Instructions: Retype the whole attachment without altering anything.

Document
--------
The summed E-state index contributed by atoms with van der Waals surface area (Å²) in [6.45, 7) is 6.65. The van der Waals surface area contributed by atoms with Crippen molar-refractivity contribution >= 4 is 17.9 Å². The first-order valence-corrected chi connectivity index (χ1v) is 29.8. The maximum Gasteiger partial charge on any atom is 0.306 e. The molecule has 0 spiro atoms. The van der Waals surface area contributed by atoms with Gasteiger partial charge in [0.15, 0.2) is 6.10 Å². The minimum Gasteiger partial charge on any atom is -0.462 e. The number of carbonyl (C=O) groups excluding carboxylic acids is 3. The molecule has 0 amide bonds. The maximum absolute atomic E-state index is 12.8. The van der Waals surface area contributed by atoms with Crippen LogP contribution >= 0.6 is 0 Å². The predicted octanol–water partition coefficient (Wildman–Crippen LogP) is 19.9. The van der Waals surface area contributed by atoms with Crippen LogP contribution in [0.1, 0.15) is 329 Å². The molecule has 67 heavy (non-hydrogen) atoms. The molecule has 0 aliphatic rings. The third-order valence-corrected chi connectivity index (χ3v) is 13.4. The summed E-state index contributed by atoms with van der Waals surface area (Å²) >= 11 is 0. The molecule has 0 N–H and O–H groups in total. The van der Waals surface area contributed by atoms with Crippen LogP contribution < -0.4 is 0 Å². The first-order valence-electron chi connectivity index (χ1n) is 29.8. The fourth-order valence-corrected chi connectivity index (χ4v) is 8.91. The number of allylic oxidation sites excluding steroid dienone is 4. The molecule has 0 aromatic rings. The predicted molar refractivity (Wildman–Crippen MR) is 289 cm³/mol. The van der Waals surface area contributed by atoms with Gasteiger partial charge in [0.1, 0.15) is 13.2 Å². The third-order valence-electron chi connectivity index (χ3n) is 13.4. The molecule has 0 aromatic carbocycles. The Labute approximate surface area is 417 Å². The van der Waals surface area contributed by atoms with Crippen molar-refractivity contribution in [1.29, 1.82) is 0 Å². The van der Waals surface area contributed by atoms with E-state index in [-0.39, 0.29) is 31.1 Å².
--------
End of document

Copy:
The summed E-state index contributed by atoms with van der Waals surface area (Å²) in [6.45, 7) is 6.65. The van der Waals surface area contributed by atoms with Crippen molar-refractivity contribution >= 4 is 17.9 Å². The first-order valence-corrected chi connectivity index (χ1v) is 29.8. The maximum Gasteiger partial charge on any atom is 0.306 e. The molecule has 0 spiro atoms. The van der Waals surface area contributed by atoms with Gasteiger partial charge in [0.15, 0.2) is 6.10 Å². The minimum Gasteiger partial charge on any atom is -0.462 e. The number of carbonyl (C=O) groups excluding carboxylic acids is 3. The molecule has 0 amide bonds. The maximum absolute atomic E-state index is 12.8. The van der Waals surface area contributed by atoms with Crippen LogP contribution >= 0.6 is 0 Å². The predicted octanol–water partition coefficient (Wildman–Crippen LogP) is 19.9. The van der Waals surface area contributed by atoms with Crippen LogP contribution in [0.1, 0.15) is 329 Å². The molecule has 67 heavy (non-hydrogen) atoms. The molecule has 0 aliphatic rings. The third-order valence-corrected chi connectivity index (χ3v) is 13.4. The summed E-state index contributed by atoms with van der Waals surface area (Å²) >= 11 is 0. The molecule has 0 N–H and O–H groups in total. The van der Waals surface area contributed by atoms with Crippen LogP contribution < -0.4 is 0 Å². The first-order valence-electron chi connectivity index (χ1n) is 29.8. The fourth-order valence-corrected chi connectivity index (χ4v) is 8.91. The number of allylic oxidation sites excluding steroid dienone is 4. The molecule has 0 aromatic rings. The predicted molar refractivity (Wildman–Crippen MR) is 289 cm³/mol. The van der Waals surface area contributed by atoms with Gasteiger partial charge in [0.1, 0.15) is 13.2 Å². The third-order valence-electron chi connectivity index (χ3n) is 13.4. The molecule has 0 aromatic carbocycles. The Labute approximate surface area is 417 Å². The van der Waals surface area contributed by atoms with Crippen molar-refractivity contribution in [1.29, 1.82) is 0 Å². The van der Waals surface area contributed by atoms with E-state index in [-0.39, 0.29) is 31.1 Å².